The Economics Of Group Buying Sites

By Porcshe Moran | May 09, 2011 AAA
The Economics Of Group Buying Sites

Not many people can resist a sale - especially in a weak economy that has forced nearly everyone to tighten their belts. Group buying sites have entered the market in full force offering consumers deals that go far beyond the traditional coupon. These upstarts have also provided new options for small businesses to market their wares. (Reducing the amount you spend is the easiest way to make your money grow. See 5 Money-Saving Shopping Tips.)

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How It Works
There are several group buying sites available for shoppers. For the most part, they all operate on the same principles. Consumers sign up for free to the site(s) of their choice by providing an email address. You must also provide information about the city in which you live, as the discounts are localized. Subscribers receive daily emails with a featured deal that is usually at least 50% off and up to as much as 90% off the regular price. Fifty-percent off of a spa treatment, 50% off tickets to a comedy show or 70% off two months of yoga classes are examples of the types of deals that are offered.

The deals are only given out if the minimum number of people purchase the deal in the specified time. If the goal isn't reached no one gets the deal. This is when the group buying element comes into play. Those that want the deal are encouraged to use email and social media to promote the deal to other potential buyers. Other incentives are also offered to subscribers. For instance, on group buying site Living Social, customers get a free deal if they can get three other people to buy that same deal. On Groupon, users can earn $10 in Groupon bucks that can be used towards the purchase of any Groupon each time they refer a new user to the site.

How the Deals Impact Business
Most group buying sites have no initial fee for the businesses that use the deals to market their goods and services. The sites make their money by taking a percentage of the revenues from every coupon purchased. The businesses get more traffic and advertising once their deals are purchased, without having to spend any money. The goal is that customers that wouldn't normally visit the business will be attracted by the deal and then become repeat customers.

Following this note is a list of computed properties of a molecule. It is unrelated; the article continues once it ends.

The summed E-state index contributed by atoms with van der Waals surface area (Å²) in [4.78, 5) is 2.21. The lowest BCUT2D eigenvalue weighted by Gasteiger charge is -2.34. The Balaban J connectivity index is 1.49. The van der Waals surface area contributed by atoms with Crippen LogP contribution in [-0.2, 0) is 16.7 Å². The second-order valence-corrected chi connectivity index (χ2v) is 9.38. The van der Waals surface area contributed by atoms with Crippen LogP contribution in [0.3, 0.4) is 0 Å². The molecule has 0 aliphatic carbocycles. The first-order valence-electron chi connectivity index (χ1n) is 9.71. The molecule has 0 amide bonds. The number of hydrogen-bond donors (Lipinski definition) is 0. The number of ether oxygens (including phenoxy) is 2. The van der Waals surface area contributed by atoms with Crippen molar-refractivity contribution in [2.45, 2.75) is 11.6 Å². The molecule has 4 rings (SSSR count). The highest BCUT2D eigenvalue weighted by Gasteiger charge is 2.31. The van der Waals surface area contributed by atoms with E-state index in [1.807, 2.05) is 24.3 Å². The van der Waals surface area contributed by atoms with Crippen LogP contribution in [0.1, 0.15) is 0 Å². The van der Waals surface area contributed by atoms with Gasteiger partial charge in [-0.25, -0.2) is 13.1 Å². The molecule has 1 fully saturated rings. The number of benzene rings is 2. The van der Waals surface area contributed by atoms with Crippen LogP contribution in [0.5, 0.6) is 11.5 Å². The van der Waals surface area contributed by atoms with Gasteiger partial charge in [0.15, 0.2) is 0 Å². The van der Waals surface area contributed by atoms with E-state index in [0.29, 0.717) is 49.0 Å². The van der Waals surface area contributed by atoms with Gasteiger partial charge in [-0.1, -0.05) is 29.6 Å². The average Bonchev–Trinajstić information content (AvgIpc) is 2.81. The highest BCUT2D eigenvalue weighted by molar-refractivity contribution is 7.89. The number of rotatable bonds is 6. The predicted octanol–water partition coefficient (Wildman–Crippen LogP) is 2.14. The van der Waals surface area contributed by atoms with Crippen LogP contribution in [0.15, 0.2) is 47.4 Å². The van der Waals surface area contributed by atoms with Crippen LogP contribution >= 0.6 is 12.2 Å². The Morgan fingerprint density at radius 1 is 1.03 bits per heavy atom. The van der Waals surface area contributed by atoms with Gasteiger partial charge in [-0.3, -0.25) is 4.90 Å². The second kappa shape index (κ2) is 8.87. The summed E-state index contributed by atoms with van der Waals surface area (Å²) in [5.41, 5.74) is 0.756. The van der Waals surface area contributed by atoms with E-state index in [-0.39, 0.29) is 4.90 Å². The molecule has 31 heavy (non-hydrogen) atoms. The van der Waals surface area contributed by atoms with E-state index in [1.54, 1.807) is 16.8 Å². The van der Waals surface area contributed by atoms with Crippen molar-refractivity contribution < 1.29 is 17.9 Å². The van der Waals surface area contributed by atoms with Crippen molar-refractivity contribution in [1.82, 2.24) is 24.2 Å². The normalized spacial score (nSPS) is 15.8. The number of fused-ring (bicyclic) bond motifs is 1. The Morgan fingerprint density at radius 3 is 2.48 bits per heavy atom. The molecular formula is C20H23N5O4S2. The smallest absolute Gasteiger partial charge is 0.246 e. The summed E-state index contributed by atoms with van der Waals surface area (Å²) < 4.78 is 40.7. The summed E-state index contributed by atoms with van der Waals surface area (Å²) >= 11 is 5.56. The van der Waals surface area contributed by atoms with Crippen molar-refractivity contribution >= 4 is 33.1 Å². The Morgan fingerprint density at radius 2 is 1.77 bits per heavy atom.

The Group Buy Marketplace
The popularity of group buying sites has resulted in a saturation of the marketplace as more and more deal-a-day companies are created. There are more than 500 group buying sites worldwide. Google offered Groupon, a pioneer in the group buying craze, a $6 billion buyout. The company rejected the proposal, so Google launched a competitor site called Google Offers in early 2011. The site is currently in BETA, and only people in New York City, San Francisco, Portland and Oakland can subscribe.

Facebook has also joined the trend. The social media giant launched Facebook Deals in November 2010. The service works in conjunction with Facebook Places which lets people to "check-in" on Facebook when they go to various physical locations. When a customer checks in they get information about the deal and a post is put on their wall allowing their friends to find out about the deal. It is considered to be word-of-mouth marketing. Facebook Deals offers four different types of deals: friend, loyalty, charity and individual, to allow business owners to tailor to their customers. (Use coupons strategically to score big savings on everyday purchases. Check out Coupon Shopping: Clip Your Way To Savings.)

The Bottom Line
These days everyone is searching for a deal. A swarm of start-ups have entered the market to meet the growing consumer need for a bargain and businesses' need for new marketing opportunities.

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